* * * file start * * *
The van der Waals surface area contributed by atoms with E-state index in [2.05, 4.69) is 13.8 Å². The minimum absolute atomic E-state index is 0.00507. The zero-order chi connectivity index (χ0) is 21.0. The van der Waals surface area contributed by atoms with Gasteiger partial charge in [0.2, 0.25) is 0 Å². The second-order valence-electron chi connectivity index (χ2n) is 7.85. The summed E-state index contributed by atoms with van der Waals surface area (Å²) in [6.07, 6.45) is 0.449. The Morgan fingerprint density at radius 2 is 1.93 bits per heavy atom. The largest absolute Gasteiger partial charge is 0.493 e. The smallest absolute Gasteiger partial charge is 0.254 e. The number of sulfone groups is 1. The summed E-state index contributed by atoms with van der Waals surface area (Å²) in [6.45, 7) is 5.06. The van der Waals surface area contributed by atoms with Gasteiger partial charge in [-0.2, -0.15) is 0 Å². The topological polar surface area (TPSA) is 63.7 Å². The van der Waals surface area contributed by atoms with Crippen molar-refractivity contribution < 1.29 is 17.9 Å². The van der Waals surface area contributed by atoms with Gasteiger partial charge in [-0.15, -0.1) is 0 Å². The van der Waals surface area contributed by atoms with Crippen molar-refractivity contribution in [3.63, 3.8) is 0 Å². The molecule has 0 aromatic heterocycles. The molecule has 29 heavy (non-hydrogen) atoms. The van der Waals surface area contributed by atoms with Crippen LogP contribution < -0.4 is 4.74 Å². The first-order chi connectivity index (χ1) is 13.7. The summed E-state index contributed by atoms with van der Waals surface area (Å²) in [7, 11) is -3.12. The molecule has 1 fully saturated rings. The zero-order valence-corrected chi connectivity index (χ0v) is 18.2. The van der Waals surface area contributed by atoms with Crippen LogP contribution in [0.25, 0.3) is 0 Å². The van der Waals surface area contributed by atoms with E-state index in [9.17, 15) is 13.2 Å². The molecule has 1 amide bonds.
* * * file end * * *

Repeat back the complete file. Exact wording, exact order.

The van der Waals surface area contributed by atoms with E-state index in [2.05, 4.69) is 13.8 Å². The minimum absolute atomic E-state index is 0.00507. The zero-order chi connectivity index (χ0) is 21.0. The van der Waals surface area contributed by atoms with Gasteiger partial charge in [0.2, 0.25) is 0 Å². The second-order valence-electron chi connectivity index (χ2n) is 7.85. The summed E-state index contributed by atoms with van der Waals surface area (Å²) in [6.07, 6.45) is 0.449. The Morgan fingerprint density at radius 2 is 1.93 bits per heavy atom. The largest absolute Gasteiger partial charge is 0.493 e. The smallest absolute Gasteiger partial charge is 0.254 e. The number of sulfone groups is 1. The summed E-state index contributed by atoms with van der Waals surface area (Å²) in [6.45, 7) is 5.06. The van der Waals surface area contributed by atoms with Gasteiger partial charge in [-0.2, -0.15) is 0 Å². The topological polar surface area (TPSA) is 63.7 Å². The van der Waals surface area contributed by atoms with Crippen molar-refractivity contribution < 1.29 is 17.9 Å². The van der Waals surface area contributed by atoms with Gasteiger partial charge in [-0.15, -0.1) is 0 Å². The van der Waals surface area contributed by atoms with Crippen molar-refractivity contribution in [3.63, 3.8) is 0 Å². The molecule has 0 aromatic heterocycles. The molecule has 29 heavy (non-hydrogen) atoms. The van der Waals surface area contributed by atoms with Crippen LogP contribution < -0.4 is 4.74 Å². The first-order chi connectivity index (χ1) is 13.7. The summed E-state index contributed by atoms with van der Waals surface area (Å²) in [7, 11) is -3.12. The molecule has 1 fully saturated rings. The zero-order valence-corrected chi connectivity index (χ0v) is 18.2. The van der Waals surface area contributed by atoms with Crippen LogP contribution in [0.25, 0.3) is 0 Å². The van der Waals surface area contributed by atoms with E-state index in [9.17, 15) is 13.2 Å². The molecule has 1 amide bonds.